*With apologies to J. Mascis
I was thinking about the Tom Robbins bit I used in class yesterday. I was thinking about Aristotle’s definition of definition.
For Aristotle, a definition was a proposition where the subject and predicate were completely interchangeable. Otherwise, the predicate is merely a property. Given Protagoras’ sophistic point of view, or the supposedly new postmodern one— definition is impossible. Examined under the light of speech-act theory, definition is similarly impossible. The act of speaking or writing is used to create an action— or at the very least, an effect. If an utterance isn’t novel— different in some degree from the state which proceeds it— there really isn’t a point to saying anything at all.
From the sophistic point of view humans are forever changing. Hence, an utterance that may be linguistically identical to another is perceived by a subject always becoming different hearing it the second time. We always become older, more experienced and bring a different context to bear upon extracting meaning. A rhetorical approach to definition is not to propose that an utterance is identical to another— but to control context as much as possible. Such control, from the postmodern point of view, is impossible— because repetition itself changes meaning.
While it may sound like I have my thumb up my ass here, I couldn’t stop thinking about the way Tom Robbins shifts the definition of “thumb” by the definitions he offers of other body parts which the thumb is not. It is not a brain— the fragile center of thought. It is not a navel— the scarred center of being. It is an organ of mobility, of movement.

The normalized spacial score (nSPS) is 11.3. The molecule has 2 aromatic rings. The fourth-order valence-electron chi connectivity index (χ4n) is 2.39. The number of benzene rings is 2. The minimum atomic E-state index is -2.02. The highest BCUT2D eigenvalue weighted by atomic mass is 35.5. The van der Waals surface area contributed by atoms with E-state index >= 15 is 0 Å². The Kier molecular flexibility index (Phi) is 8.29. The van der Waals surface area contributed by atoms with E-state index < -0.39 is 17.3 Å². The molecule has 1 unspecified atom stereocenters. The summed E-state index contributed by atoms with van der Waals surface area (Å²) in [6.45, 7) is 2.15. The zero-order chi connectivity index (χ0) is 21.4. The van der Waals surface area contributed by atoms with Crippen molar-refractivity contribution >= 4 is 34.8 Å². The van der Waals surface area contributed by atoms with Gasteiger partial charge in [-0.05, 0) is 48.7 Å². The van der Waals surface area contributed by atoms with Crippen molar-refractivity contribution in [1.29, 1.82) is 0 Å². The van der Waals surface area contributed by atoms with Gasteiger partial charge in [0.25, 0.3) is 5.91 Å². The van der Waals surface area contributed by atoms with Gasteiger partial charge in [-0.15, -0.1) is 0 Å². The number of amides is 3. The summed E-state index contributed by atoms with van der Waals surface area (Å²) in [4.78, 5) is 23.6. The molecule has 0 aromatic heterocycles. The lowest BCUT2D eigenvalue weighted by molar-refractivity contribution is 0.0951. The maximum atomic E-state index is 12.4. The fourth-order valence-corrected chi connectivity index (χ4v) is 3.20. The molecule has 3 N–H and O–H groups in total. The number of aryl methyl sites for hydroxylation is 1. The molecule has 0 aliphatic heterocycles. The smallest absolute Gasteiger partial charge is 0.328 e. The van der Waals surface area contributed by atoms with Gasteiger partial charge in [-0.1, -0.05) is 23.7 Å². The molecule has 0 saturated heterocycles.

I was thinking about blogs. I was thinking about the frequency with which many early bloggers screamed “I am not my blog.” I was thinking about how so many people would like to define blogging as a popularity contest, or a public rather than private thing— a blog is not a navel. I was thinking how people would like to define the blogosphere as a platform for ethical development, of intelligent discourse and thought— but alas, I cannot think of blogs as brains either. Too many of them are absent of the criteria of deep reflection connected with that mass of goo.
I begin to think that the blog is a thumb. An appendage, stuck out with the hopes of getting a ride. Sometimes, you stand on the corner navel-gazing. Sometimes you reflect on something you’re thinking about. But a blog is neither a navel nor a brain. A blog is a thumb.
But of course, any definition such as this is impossible, because definition itself is impossible. A writer is left with only endless predicates of properties, spinning toward definitions that they hope will be accepted without too much thought on the subject.
** Blame Stavros for my hitchhiking on this particular bit.